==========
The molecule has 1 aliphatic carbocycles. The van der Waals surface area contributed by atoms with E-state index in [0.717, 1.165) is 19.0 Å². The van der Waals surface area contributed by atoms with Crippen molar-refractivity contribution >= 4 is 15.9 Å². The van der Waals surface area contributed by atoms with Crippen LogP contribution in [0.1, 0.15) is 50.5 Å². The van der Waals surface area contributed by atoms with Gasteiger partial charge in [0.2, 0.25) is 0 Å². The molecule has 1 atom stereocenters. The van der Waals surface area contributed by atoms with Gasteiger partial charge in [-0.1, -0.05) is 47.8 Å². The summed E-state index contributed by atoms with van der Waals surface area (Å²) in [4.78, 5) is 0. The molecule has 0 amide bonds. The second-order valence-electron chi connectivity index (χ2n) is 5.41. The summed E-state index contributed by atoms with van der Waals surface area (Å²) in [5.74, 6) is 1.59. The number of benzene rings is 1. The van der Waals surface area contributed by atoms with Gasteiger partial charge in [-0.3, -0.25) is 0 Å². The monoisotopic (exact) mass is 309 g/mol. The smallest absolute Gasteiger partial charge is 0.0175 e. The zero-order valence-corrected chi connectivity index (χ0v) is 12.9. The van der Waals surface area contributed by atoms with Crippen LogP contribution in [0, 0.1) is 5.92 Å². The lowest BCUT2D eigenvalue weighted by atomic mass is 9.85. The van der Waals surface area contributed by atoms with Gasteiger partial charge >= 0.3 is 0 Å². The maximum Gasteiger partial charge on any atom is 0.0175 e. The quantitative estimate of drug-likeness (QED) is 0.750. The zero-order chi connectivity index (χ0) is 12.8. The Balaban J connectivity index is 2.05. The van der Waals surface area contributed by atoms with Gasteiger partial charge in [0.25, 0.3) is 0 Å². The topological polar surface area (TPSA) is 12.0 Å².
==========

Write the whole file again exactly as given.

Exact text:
The molecule has 1 aliphatic carbocycles. The van der Waals surface area contributed by atoms with E-state index in [0.717, 1.165) is 19.0 Å². The van der Waals surface area contributed by atoms with Crippen molar-refractivity contribution >= 4 is 15.9 Å². The van der Waals surface area contributed by atoms with Crippen LogP contribution in [0.1, 0.15) is 50.5 Å². The van der Waals surface area contributed by atoms with Gasteiger partial charge in [0.2, 0.25) is 0 Å². The molecule has 1 atom stereocenters. The van der Waals surface area contributed by atoms with Gasteiger partial charge in [-0.1, -0.05) is 47.8 Å². The summed E-state index contributed by atoms with van der Waals surface area (Å²) in [4.78, 5) is 0. The molecule has 0 amide bonds. The second-order valence-electron chi connectivity index (χ2n) is 5.41. The summed E-state index contributed by atoms with van der Waals surface area (Å²) in [5.74, 6) is 1.59. The number of benzene rings is 1. The van der Waals surface area contributed by atoms with Gasteiger partial charge in [-0.3, -0.25) is 0 Å². The monoisotopic (exact) mass is 309 g/mol. The smallest absolute Gasteiger partial charge is 0.0175 e. The zero-order valence-corrected chi connectivity index (χ0v) is 12.9. The van der Waals surface area contributed by atoms with Crippen LogP contribution in [0, 0.1) is 5.92 Å². The lowest BCUT2D eigenvalue weighted by atomic mass is 9.85. The van der Waals surface area contributed by atoms with Gasteiger partial charge >= 0.3 is 0 Å². The maximum Gasteiger partial charge on any atom is 0.0175 e. The quantitative estimate of drug-likeness (QED) is 0.750. The zero-order chi connectivity index (χ0) is 12.8. The Balaban J connectivity index is 2.05. The van der Waals surface area contributed by atoms with Gasteiger partial charge in [0.25, 0.3) is 0 Å². The topological polar surface area (TPSA) is 12.0 Å².